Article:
Mysterious Flashes of Light Help Scientists Map the Universe
FRBs with a side of gamma rays, coming right up!
A class of mysterious radio waves blasting from space may be more powerful than anyone expected. Called fast radio bursts, or FRBs, they’ve been a perpetual source of confusion for astronomers, who have no clue from where they originate, or how and why they are created. Nevertheless, they still have some usefulness: scientists just detected another FRB coming from deep space, and it’s the brightest one yet. In another first, astronomers have observed one of these enigmatic blasts occurring together with a pack of gamma rays. This means they could have the same source, and it could be a billion times more energetic than previously predicted.
FRBs are high-intensity radio signals, which race through the universe at incredible speeds. The signals are brief, lasting only a few milliseconds each — which makes them extremely difficult to detect and pinpoint. The first FRB was observed in 2001, and since then astronomers have only detected 17. With limited information, all we seem to know is that they originate from outside the Milky Way.
Even though less than 20 examples have been detected, astronomers believe thousands of these puzzling flashes illuminate the cosmos on a daily basis. Some experts think colliding neutron stars could be the driving force behind these mysterious blasts, and there could be several factors causing the bursts. No one can say for sure yet.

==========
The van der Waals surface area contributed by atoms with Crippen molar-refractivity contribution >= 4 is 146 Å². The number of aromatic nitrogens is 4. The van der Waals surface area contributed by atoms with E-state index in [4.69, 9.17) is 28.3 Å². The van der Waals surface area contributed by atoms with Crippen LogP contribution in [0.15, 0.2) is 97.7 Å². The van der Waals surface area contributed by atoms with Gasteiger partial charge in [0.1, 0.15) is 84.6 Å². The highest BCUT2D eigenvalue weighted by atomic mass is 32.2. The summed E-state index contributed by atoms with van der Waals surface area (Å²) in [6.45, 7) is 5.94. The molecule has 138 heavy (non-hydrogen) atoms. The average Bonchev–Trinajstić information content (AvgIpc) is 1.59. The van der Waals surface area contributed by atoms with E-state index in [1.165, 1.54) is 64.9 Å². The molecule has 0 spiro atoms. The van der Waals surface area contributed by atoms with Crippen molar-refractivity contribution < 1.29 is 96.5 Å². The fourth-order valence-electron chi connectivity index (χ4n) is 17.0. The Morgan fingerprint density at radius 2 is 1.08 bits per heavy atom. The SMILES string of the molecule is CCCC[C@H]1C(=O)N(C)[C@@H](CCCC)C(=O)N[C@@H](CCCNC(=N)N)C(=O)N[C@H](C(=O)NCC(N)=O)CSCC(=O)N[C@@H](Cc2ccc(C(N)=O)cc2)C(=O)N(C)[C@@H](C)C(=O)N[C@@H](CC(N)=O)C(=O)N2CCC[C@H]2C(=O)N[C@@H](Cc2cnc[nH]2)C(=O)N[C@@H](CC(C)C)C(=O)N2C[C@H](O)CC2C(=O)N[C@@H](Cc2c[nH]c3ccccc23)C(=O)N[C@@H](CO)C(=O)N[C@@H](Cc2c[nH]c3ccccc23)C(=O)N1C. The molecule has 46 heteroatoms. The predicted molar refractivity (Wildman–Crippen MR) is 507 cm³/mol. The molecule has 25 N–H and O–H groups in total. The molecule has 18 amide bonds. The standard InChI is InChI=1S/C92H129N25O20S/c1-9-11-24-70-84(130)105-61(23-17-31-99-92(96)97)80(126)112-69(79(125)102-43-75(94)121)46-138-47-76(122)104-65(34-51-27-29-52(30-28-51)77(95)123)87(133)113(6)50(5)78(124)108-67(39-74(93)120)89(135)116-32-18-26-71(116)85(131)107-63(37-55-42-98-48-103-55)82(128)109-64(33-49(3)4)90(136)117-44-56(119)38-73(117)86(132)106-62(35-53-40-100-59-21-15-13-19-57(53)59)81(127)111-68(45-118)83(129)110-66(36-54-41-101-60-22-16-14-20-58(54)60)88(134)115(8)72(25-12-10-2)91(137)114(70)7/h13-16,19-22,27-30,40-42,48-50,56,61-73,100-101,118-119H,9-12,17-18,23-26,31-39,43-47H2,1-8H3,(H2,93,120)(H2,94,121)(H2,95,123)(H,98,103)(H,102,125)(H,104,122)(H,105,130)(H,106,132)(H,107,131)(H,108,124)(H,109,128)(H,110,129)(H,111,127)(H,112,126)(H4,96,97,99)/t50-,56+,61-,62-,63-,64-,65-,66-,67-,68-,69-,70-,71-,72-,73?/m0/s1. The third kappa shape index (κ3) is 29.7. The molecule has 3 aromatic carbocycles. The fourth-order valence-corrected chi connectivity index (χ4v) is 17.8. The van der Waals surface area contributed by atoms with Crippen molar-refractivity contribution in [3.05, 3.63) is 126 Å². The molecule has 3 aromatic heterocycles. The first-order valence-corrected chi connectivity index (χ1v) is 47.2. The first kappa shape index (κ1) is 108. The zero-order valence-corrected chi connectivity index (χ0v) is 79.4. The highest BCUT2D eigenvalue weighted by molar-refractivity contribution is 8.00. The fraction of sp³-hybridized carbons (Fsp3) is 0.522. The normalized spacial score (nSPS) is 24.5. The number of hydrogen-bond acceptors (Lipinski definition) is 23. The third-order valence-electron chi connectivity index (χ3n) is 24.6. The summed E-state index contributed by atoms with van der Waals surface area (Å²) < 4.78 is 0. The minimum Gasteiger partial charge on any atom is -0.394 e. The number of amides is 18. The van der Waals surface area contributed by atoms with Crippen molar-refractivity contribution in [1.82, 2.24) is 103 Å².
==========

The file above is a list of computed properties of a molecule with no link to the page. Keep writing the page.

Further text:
However, the researchers can agree that the recent flash — captured by CSIRO’s Parkes radio telescope in New South Wales — one was one of the brightest ever seen. Despite flashing for only a fleeting moment, all FRBs are packed with crucial information. However, the most recent FRB was unique as it contained information about the cosmic web — aka the swirling mass of gasses and magnetic fields located in between galaxies.
“This particular FRB is the first detected to date to contain detailed information about the cosmic web — regarded as the fabric of the Universe,” Dr. Ryan Shannon of ICRAR-Curtin University explained in a news release. “It’s also unique because its travel path can be reconstructed to a precise line of sight and back to an area of space about a billion light years away that contains only a small number of possible home galaxies.”
Since this particular FRB was so bright (thanks to the gamma ray boost), the research team was able to estimate its origins in the sky more precisely than any other FRB. They estimate its origins could be in a galaxy named VHS7, which is roughly a billion light-years away. There are a handful of galaxies in that region, and astronomers cannot say for sure just yet, but VHS7 looks like the best bet.
While the team won’t be able to definitively determine what causes FRBs or pinpoint exactly where they came from, this discovery will be a great tool to help analyze what lies between us and the vicinity of VHS7. Astronomers can use it as a probe to study the vast cosmic web, enabling researchers to better understand how galaxies form, and how the universe itself is structured.